By Steve Heck, Managing Director, Symcor Art & Logic, (416) 232-3663
Every once in a while, you get the feeling that the answer is right there, you just can’t put your hands on it. In the world of managing customer relationships, that is just what’s happening. Insurance documents are arguably one of the most under-utilized customer relationship documents in the mail today. While they do carry very personal, important information, they do little to further develop and strengthen the relationship between the policyholder and either the broker or the insurance company.
The irony of today’s situation is that the communication channel used most often is the one that is most in need of repair. On the flip side, it also has the greatest potential for bottom line impact. Information and printing technology has evolved to where this no longer needs to be the bottleneck. Further, the advantages that spring from using policyholder information provides a huge opportunity for the insurance industry, though little if any change has yet to been seen.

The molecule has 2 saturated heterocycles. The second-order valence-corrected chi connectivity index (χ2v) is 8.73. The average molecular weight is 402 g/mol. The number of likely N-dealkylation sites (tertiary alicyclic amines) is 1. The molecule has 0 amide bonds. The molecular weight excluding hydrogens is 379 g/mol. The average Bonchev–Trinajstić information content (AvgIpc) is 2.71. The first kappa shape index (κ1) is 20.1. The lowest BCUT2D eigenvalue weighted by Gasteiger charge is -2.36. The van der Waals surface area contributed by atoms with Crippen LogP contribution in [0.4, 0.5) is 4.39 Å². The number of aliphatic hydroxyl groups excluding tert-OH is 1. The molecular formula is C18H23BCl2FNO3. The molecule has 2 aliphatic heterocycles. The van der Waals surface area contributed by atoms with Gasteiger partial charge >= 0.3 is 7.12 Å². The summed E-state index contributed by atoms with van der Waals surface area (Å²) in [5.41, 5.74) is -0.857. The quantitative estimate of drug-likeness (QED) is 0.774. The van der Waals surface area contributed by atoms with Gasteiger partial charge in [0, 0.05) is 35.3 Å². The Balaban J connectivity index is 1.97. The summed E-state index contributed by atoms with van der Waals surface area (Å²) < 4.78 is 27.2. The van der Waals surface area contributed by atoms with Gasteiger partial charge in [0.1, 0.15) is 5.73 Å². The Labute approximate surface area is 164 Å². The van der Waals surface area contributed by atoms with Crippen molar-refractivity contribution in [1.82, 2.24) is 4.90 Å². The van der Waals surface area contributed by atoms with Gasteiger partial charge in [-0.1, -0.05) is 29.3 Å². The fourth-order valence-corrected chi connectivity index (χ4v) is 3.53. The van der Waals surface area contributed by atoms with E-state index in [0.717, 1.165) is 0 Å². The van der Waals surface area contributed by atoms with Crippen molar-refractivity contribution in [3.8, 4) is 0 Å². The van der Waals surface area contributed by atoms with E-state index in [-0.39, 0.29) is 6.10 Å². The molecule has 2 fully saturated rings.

What does your client see? A quick conversation with an agent is the best opportunity for them to get business done, and for you to manage your relationship with your client. You can be responsive, helpful, and show them that the company understands them and their circumstances. This can be a big win if both you and your customer have the time, but most of the time the customer is making a claim or addressing something specific and just wants efficient service. The opportunity, then, to take stock of their situation and make further recommendations is limited or not possible. And, speaking to an agent happens once a year on average if you are lucky, and is generally initiated by the customer and follows their specific agenda.
Most communication initiated from insurance companies is done via documents, and represents the bulk of the problem. The problem is not the channel, but what is sent through this channel and how it reflects back on the company as a whole. For example, many insurers speak of understanding their clients, being responsive to their needs, and looking out for their financial future. Unfortunately, the documents don’t reflect any of this. A prime opportunity to re-enforce the client’s selection decision is left unused and opens the door to new insurers to explain the benefits of their service without the challenge of dealing with an informed consumer.